Former IVGID trustees exonerated of ethics charges
September 23, 2013
INCLINE VILLAGE, Nev. — A pair of former IVGID trustees will not face additional ethics charges regarding what turned out to be $7.40 in meal discounts they enjoyed in 2011 and 2012.
Pointing to "undisputed evidence," the five-member Nevada Commission on Ethics ruled to dismiss allegations that Bea Epstein and Ted Fuller violated Nevada law by allegedly failing to disclose conflicts of interest and accepting improper gifts.
"I'm very pleased that they were able to come to that conclusion," Fuller said this week.
According to previous reports, the Incline Village General Improvement District board (including Fuller and Epstein) voted 4-0 on Sept. 14, 2011, to approve a $40,000-max purchase order with Crosby's Pub for catered meals between Oct. 1, 2011, and June 30, 2012, for The Incliners. The former trustees are members of the group.
The vote allowed club members to avoid paying a 7.725 percent Washoe County sales tax on the monthly meals due to IVGID's status as a tax-exempt public entity. The way the deal worked, The Incliners issued a check at the discounted rate to IVGID, which then paid Crosby's.
The Incliners saved roughly $3,000 by not paying sales tax, according to the investigation, equating to about $19 annually per member.
Crystal Bay resident Frank Wright, a former IVGID trustee candidate and frequent critic of the district, filed requests for opinion of the commission on Dec. 24, 2012, regarding the issue.
According to Wright's filings, the former trustees' votes were an attempt to use their governmental position for their own financial interest.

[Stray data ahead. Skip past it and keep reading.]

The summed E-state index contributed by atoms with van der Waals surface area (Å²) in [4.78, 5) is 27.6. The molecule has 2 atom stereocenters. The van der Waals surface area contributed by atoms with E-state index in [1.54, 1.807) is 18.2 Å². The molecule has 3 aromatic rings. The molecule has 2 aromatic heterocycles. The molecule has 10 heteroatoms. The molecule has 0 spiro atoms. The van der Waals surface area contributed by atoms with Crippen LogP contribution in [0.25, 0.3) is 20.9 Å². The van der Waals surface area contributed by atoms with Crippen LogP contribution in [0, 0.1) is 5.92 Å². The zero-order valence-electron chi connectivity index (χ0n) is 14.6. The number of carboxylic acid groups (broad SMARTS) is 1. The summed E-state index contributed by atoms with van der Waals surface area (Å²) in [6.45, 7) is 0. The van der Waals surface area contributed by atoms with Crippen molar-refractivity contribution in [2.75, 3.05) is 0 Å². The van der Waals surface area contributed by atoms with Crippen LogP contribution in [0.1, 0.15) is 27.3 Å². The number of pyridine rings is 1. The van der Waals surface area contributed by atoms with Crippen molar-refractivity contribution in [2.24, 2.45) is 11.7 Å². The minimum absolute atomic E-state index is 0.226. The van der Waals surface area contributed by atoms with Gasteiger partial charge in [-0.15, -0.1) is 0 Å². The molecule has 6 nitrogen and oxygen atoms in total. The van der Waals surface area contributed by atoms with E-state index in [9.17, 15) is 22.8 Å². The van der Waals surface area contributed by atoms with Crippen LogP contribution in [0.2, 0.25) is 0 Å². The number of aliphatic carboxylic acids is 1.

The commission disagreed, saying in an Aug. 27 order that Fuller and Epstein "had neither a significant pecuniary interest nor a commitment in a private capacity to the interests of The Incliners."
Fuller and Epstein stood to save $16.65 each if they attended every dinner during the time frame. According to the commission, Fuller attended three dinners, for a benefit of $5.55; Epstein attended one dinner, saving $1.85 —totalling $7.40.
In an interview this week, the former trustees' attorney, Thomas P. Beko — with the Reno firm Erickson, Thorpe & Swainston — called the commission's ruling a "common-sense decision."
"It's something that quite frankly should have never been filed in this instance … it makes you question the motivation of the people who file the complaints," Beko said. "It's really unfortunate IVGID is forced to incur the costs that they do for our services in responding to these types of complaints.
"It's unfortunate for all the citizens who end up having to pay for these."
Wright provided a written statement to the Bonanza, voicing displeasure toward the commission's decision.
"A public official according to (the commission's) ruling can give away the farm as long as he/she only takes a small amount personally," Wright wrote.
In the ruling, commissioners made clear they were ruling on charges of unethical behavior among public officials, and that they have no jurisdiction regarding the "propriety of IVGID's decision…"
"The Commission has no position regarding whether IVGID's determination to share its tax exempt status with The Incliners, a government-sponsored program, was unwarranted," commissioners found.
According to previous reports, the Incliners is considered an IVGID senior program, as is the Conversation Café and other clubs and groups.